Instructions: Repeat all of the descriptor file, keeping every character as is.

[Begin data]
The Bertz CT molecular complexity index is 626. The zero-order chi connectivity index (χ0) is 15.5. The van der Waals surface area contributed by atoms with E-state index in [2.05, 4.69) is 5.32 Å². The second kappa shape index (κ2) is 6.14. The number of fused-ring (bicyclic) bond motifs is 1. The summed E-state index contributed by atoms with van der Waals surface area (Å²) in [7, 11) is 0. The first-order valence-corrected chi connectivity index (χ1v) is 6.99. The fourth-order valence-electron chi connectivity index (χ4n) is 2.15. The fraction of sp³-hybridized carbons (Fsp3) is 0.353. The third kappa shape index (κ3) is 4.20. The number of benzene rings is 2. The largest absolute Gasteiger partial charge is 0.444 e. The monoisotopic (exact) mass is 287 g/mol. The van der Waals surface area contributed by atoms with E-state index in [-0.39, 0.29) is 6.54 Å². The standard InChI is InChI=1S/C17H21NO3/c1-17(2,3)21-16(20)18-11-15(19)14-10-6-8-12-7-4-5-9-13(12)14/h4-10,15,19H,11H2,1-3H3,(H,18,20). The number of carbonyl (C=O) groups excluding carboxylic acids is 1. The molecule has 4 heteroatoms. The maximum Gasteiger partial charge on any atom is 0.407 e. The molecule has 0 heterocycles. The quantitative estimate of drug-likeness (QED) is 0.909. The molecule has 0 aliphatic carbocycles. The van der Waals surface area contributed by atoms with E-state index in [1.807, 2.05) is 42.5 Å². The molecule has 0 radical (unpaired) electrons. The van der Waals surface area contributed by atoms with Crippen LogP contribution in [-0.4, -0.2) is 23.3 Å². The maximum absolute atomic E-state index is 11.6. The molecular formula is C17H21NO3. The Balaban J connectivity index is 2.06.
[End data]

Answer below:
The Bertz CT molecular complexity index is 626. The zero-order chi connectivity index (χ0) is 15.5. The van der Waals surface area contributed by atoms with E-state index in [2.05, 4.69) is 5.32 Å². The second kappa shape index (κ2) is 6.14. The number of fused-ring (bicyclic) bond motifs is 1. The summed E-state index contributed by atoms with van der Waals surface area (Å²) in [7, 11) is 0. The first-order valence-corrected chi connectivity index (χ1v) is 6.99. The fourth-order valence-electron chi connectivity index (χ4n) is 2.15. The fraction of sp³-hybridized carbons (Fsp3) is 0.353. The third kappa shape index (κ3) is 4.20. The number of benzene rings is 2. The largest absolute Gasteiger partial charge is 0.444 e. The monoisotopic (exact) mass is 287 g/mol. The van der Waals surface area contributed by atoms with E-state index in [-0.39, 0.29) is 6.54 Å². The standard InChI is InChI=1S/C17H21NO3/c1-17(2,3)21-16(20)18-11-15(19)14-10-6-8-12-7-4-5-9-13(12)14/h4-10,15,19H,11H2,1-3H3,(H,18,20). The number of carbonyl (C=O) groups excluding carboxylic acids is 1. The molecule has 4 heteroatoms. The maximum Gasteiger partial charge on any atom is 0.407 e. The molecule has 0 heterocycles. The quantitative estimate of drug-likeness (QED) is 0.909. The molecule has 0 aliphatic carbocycles. The van der Waals surface area contributed by atoms with E-state index in [1.807, 2.05) is 42.5 Å². The molecule has 0 radical (unpaired) electrons. The van der Waals surface area contributed by atoms with Crippen LogP contribution in [-0.4, -0.2) is 23.3 Å². The maximum absolute atomic E-state index is 11.6. The molecular formula is C17H21NO3. The Balaban J connectivity index is 2.06.